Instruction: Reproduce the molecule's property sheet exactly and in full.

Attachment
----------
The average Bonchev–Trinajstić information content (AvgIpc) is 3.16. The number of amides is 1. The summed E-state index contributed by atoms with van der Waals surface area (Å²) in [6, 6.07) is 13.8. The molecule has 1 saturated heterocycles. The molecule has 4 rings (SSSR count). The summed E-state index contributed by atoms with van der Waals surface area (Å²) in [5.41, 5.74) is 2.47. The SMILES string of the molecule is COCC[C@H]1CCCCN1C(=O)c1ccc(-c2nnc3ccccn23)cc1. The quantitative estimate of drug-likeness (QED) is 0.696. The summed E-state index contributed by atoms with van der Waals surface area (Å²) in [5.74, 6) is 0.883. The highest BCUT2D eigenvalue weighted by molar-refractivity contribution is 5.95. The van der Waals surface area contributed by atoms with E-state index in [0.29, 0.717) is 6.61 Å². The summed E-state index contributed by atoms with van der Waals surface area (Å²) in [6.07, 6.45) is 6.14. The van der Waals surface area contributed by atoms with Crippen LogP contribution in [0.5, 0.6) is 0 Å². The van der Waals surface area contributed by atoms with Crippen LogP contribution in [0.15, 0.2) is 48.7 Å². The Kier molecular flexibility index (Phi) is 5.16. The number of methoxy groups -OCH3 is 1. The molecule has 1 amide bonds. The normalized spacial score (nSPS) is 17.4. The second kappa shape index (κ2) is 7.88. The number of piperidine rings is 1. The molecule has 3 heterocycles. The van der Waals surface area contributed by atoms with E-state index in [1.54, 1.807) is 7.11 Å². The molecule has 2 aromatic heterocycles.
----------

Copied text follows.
The average Bonchev–Trinajstić information content (AvgIpc) is 3.16. The number of amides is 1. The summed E-state index contributed by atoms with van der Waals surface area (Å²) in [6, 6.07) is 13.8. The molecule has 1 saturated heterocycles. The molecule has 4 rings (SSSR count). The summed E-state index contributed by atoms with van der Waals surface area (Å²) in [5.41, 5.74) is 2.47. The SMILES string of the molecule is COCC[C@H]1CCCCN1C(=O)c1ccc(-c2nnc3ccccn23)cc1. The quantitative estimate of drug-likeness (QED) is 0.696. The summed E-state index contributed by atoms with van der Waals surface area (Å²) in [5.74, 6) is 0.883. The highest BCUT2D eigenvalue weighted by molar-refractivity contribution is 5.95. The van der Waals surface area contributed by atoms with E-state index in [0.29, 0.717) is 6.61 Å². The summed E-state index contributed by atoms with van der Waals surface area (Å²) in [6.07, 6.45) is 6.14. The van der Waals surface area contributed by atoms with Crippen LogP contribution in [0.5, 0.6) is 0 Å². The van der Waals surface area contributed by atoms with Crippen LogP contribution in [0.15, 0.2) is 48.7 Å². The Kier molecular flexibility index (Phi) is 5.16. The number of methoxy groups -OCH3 is 1. The molecule has 1 amide bonds. The normalized spacial score (nSPS) is 17.4. The second kappa shape index (κ2) is 7.88. The number of piperidine rings is 1. The molecule has 3 heterocycles. The van der Waals surface area contributed by atoms with E-state index in [1.54, 1.807) is 7.11 Å². The molecule has 2 aromatic heterocycles.